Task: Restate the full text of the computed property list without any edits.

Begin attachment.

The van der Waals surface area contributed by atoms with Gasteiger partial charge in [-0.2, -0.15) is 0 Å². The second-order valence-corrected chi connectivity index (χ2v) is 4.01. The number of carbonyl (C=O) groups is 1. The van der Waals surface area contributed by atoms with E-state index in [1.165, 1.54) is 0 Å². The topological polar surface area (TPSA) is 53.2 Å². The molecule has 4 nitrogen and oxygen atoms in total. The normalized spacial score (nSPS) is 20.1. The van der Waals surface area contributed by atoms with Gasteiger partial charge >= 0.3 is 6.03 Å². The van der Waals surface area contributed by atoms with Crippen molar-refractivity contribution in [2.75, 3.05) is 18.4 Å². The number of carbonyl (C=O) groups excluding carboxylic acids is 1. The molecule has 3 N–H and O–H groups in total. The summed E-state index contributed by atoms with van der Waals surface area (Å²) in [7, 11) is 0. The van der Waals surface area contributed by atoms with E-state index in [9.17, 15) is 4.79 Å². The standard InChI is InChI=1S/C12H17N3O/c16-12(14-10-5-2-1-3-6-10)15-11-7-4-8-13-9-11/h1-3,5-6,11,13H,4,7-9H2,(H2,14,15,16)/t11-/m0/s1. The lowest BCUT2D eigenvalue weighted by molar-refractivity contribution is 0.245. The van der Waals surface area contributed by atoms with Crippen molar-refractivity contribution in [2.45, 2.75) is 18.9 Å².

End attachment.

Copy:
The van der Waals surface area contributed by atoms with Gasteiger partial charge in [-0.2, -0.15) is 0 Å². The second-order valence-corrected chi connectivity index (χ2v) is 4.01. The number of carbonyl (C=O) groups is 1. The van der Waals surface area contributed by atoms with E-state index in [1.165, 1.54) is 0 Å². The topological polar surface area (TPSA) is 53.2 Å². The molecule has 4 nitrogen and oxygen atoms in total. The normalized spacial score (nSPS) is 20.1. The van der Waals surface area contributed by atoms with Gasteiger partial charge >= 0.3 is 6.03 Å². The van der Waals surface area contributed by atoms with Crippen molar-refractivity contribution in [2.75, 3.05) is 18.4 Å². The number of carbonyl (C=O) groups excluding carboxylic acids is 1. The molecule has 3 N–H and O–H groups in total. The summed E-state index contributed by atoms with van der Waals surface area (Å²) in [7, 11) is 0. The van der Waals surface area contributed by atoms with E-state index in [9.17, 15) is 4.79 Å². The standard InChI is InChI=1S/C12H17N3O/c16-12(14-10-5-2-1-3-6-10)15-11-7-4-8-13-9-11/h1-3,5-6,11,13H,4,7-9H2,(H2,14,15,16)/t11-/m0/s1. The lowest BCUT2D eigenvalue weighted by molar-refractivity contribution is 0.245. The van der Waals surface area contributed by atoms with Crippen molar-refractivity contribution in [2.45, 2.75) is 18.9 Å².